First, the good. The Stony Brook chapter of Young Americans for Freedom placed 2,977 miniature American flags along the academic mall in commemoration of the nine year anniversary of September 11. It serves as a simple yet moving memorial and offers an opportunity for reflection about what it means to be an American post 9/11.

Were it left at that, the students who spent a part of Wednesday afternoon placing the flags down should be commended.

But it wasn’t left at that. Let your eyes wander when looking at the memorial and you’ll come upon a sign that reads “9/11 Never Forget Project” with a website leading back to the far-right Young America’s Foundation. Or another that offers up the meeting time and location for the Stony Brook YAF. What could have been a moving tribute to the fallen victims instead became the latest ploy by the conservative fringe to hijack 9/11 for their own political gain.

This year in particular, whether its because of contentious midterm elections or a conservative uprising that has made it “ok” for tea baggers and their ilk to openly hate Muslims (see: Park51 center, Quran burning, Tennessee arson case), the politicization of 9/11 is especially noticeable.

On the far end of the spectrum is the Rev. Terry Jones, a Florida pastor who planned to stage “Burn a Quran Day” today. Whether the event happens or not is still up in the air, after military personnel from Gen. David Petraeus to Secretary of Defense Robert Gates urged the pastor to reconsider. And while even the most bilious conservatives thought the event itself went one step too far, the underlying message–that Muslims are all America-hating terrorists–remains to this hour unchallenged by a considerable percentage of conservative leaders, in some cases even echoed.

On the anniversary, Glenn Beck and Sarah Palin are staging an event in Anchorage, where Alaskans can join the First Couple of the tea party in memorializing 9/11 victims by buying alcohol and forking over $75 to cover the two’s speaking fees. There’s “no better way to commemorate 9/11 than to gather with patriots who will ‘never forget’,” said Palin via Facebook. Actually, I can’t think of a worse way.

The sign that YAF includes in every pre-packaged memorial sent to college campuses.

And around the country, conservative groups on college campuses are taking orders from YAF, posting a horrendously offensive lawn sign in the middle of what should be a politics-free memorial for 3,000 murdered Americans. It’s hard to even envision the whole as a memorial at all, when its creators seem intent instead to use it as a billboard.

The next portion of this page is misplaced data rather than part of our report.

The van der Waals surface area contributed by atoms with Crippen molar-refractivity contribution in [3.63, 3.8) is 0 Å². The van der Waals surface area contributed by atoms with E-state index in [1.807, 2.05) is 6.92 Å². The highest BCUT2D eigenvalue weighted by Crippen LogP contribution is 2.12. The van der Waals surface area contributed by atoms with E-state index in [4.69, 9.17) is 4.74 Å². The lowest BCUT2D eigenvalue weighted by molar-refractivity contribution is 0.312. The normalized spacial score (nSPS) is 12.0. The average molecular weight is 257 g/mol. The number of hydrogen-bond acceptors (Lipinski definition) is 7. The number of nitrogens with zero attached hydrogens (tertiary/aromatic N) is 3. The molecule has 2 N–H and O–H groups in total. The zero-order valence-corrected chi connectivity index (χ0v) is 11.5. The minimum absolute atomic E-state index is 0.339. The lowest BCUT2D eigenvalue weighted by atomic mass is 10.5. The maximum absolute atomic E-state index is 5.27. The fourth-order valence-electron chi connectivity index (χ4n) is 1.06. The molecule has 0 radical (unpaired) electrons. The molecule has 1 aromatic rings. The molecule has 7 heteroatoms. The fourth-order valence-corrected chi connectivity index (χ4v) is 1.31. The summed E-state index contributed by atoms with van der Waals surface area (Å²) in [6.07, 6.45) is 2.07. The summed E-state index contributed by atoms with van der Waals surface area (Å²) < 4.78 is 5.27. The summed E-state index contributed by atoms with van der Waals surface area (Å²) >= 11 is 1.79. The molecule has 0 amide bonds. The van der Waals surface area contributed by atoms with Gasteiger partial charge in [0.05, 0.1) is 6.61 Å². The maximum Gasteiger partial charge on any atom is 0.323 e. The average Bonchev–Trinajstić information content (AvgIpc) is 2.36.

What’s especially appalling about YAF’s pre-packaged gimmick is the fact that dozens of the flags on display represent Muslim Americans, many of whom rushed into burning buildings to save thousands of lives. And yet here lies their memories, used unknowingly to shill for an organization that stands diametrically opposed to the religious beliefs and American freedoms of their brothers and sisters, daughters and sons, fathers and mothers. Could anything be more reprehensible?

Of course, the framers of the 9/11 Never Forget Project will tell you that they are simply trying to memorialize the victims, that politics have nothing to do with it.

“We’re not here to promote any political group, we’re just here to honor those who died in the attacks.” said one of the event organizers.

It’s an argument that’s harder to make when you look at YAF’s own description of the event:

“Young America’s Foundation began this program in 2003 when we discovered that most college campuses were either completely ignoring the anniversary or holding a politically correct event instead.”

There’s no definition provided for what a “politically correct” 9/11 memorial looks like, but I would define one as a memorial free of politics. And that doesn’t sit well with YAF.

If there was any lingering doubt about the political ambitions of the Never Forget project, also mentioned on the list of ways to “properly remember the anniversary of the September 11” is “host a conservative speaker at your school.” So that’s what we’ve been doing wrong these last eight years.

Young America’s Foundation dragged Think Magazine into this fight last week, when we tweeted an article by our partner Campus Progress that explained how YAF was exploiting 9/11 by using what CP’s Katie Andriulli called “9/11 Porn;” that is, the horrific images of planes crashing, people jumping and buildings falling. She was right, and we said as much in 140 characters or less. YAF didn’t respond well to the original CP post, or to our tweet of it (and I suspect they won’t take too kindly to this post either).

But if YAF insists on politicizing one of the greatest tragedies our nation has ever faced, there needs to be accountability, and they need to be called out for their shameful hijacking of 9/11.

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